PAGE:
Skiing for Women
Skiing is an accessible sport that can be enjoyed by men, women and children alike. Unlike football or netball, skiing does not have a reputation for belonging to a particular gender. The experience of skiing is largely the same for both men and women, with mixed groups taking ski breaks and enjoying the slopes together. There are certain situations, however, when women may have specific concerns with regards to skiing. Many women grapple with the decision of whether to ski when pregnant, for example. Others struggle to ski when experiencing a particularly heavy or painful period. For the most part, though, amateur women’s skiing is characterised by its equipment, its social scene and its role models.
Women’s SkisThese days, manufacturers of women’s ski wear and equipment spend a great deal of time, energy and money researching and creating ski products for the female customer. Women’s skis, for example, are now much more than pared down, decorated men’s skis. A wide variety of top sheet designs are now available, catering to all tastes. Women’ skis are also structurally different from men’s. For the most part, women’s skis are softer and lighter owing to the lower muscle mass of women. The tops of women’s skis are usually shorter, easing the process of turning. The waists of the skis are usually further forward in order to complement women’s lower centres of gravity. Bindings, too, are often less weighty. Despite their lighter features, women’s skis can still be impressively powerful. Leading designs enable women to tackle a wide range of ski conditions, speeds and stunts.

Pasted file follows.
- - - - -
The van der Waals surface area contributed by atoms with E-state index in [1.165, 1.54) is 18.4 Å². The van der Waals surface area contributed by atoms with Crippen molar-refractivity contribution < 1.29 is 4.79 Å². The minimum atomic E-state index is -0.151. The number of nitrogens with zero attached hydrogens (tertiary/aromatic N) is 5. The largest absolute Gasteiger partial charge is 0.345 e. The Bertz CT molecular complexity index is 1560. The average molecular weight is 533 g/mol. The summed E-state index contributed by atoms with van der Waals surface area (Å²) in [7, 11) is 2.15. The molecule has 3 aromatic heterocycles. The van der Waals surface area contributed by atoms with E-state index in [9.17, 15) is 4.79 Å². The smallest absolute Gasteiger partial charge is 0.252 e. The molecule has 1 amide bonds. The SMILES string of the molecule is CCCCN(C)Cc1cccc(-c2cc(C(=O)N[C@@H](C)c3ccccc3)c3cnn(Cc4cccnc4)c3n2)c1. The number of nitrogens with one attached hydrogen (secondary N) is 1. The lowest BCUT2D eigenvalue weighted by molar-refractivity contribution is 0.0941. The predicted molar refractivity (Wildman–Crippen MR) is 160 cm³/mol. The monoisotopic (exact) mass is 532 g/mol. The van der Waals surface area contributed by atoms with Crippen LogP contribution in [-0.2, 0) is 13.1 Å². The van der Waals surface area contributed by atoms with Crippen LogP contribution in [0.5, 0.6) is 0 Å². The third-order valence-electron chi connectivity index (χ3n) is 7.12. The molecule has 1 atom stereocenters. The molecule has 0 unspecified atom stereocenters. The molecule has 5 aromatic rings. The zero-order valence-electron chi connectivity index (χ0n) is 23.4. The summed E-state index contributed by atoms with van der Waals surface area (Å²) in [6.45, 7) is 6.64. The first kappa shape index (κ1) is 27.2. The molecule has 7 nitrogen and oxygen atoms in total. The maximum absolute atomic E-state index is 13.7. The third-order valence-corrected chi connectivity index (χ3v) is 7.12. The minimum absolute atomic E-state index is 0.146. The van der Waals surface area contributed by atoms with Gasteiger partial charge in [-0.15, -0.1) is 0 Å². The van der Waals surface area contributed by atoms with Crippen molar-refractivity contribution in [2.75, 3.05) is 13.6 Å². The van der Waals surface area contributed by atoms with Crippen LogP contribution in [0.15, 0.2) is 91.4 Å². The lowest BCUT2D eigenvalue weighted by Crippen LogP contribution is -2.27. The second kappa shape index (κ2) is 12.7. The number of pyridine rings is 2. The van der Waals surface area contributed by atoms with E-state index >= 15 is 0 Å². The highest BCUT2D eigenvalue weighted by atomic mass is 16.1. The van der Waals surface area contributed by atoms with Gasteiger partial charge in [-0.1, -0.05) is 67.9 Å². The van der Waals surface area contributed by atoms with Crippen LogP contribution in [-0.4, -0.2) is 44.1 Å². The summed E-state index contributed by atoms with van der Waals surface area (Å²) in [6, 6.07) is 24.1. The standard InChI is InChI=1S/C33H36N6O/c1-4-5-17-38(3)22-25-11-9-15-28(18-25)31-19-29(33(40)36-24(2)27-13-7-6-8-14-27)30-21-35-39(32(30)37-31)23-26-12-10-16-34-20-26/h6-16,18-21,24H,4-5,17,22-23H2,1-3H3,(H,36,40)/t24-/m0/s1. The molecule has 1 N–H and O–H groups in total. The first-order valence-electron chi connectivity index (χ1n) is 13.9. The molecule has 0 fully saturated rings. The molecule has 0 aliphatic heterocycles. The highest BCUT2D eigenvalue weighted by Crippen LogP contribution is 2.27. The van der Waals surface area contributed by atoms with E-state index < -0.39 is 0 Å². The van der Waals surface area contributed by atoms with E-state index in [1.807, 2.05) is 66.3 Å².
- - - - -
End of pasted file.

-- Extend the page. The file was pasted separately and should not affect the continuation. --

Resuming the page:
Ski Wear for WomenSki shops, snow outlets and online stores also stock a diverse assortment of ski wear, designed specifically for women. Female snow sports fans can choose from a variety of brands, colours and cuts, enabling each shopper to find a salopette or ski suit that is both comfortable and flattering. Luxury make up brands have also been keen to get in on the action, with many design houses offering products such as high end sports sunglasses and SPF lipsticks and foundations.
Ski Breaks and Classes for WomenSki breaks are becoming increasingly popular amongst groups of professional women. Rather than taking a trip to a sunny island, many women are clubbing together to share chalets with friends and enjoy more adventurous, sportier holidays.Many ski resorts offer female-only ski classes and courses and there are a number of prominent female ski instructors. Such services are ideal for those women who would feel more comfortable learning to ski in a same-sex group, as well as those simply looking to make some firm friends through snow sports.
Women’s Skiing OnlineWomen’s skiing is perhaps most strongly represented online. There are several all-female skiing forums on which women share technical tips, health advice and experiences related to skiing. Forum members discuss topics as various as the best eco-friendly ski resorts and the worst bruises!
There are also a number of websites dedicated to women’s achievements in professional skiing. Role models such as female Olympic skiers are profiled and interviewed, important events are reviewed and the skiing industry is examined.
If you are a woman with a passion for skiing, it is important to remember that a bright red SPF lipstick or a strong interest in the world’s current leading female skier is not mandatory. Indeed, as a woman, there is no reason why your experience of skiing should be any different from that of a man. If you love fashion or enjoy networking with other women, however, skiing is a diverse industry where there are plenty of opportunities for women to make the sport their own.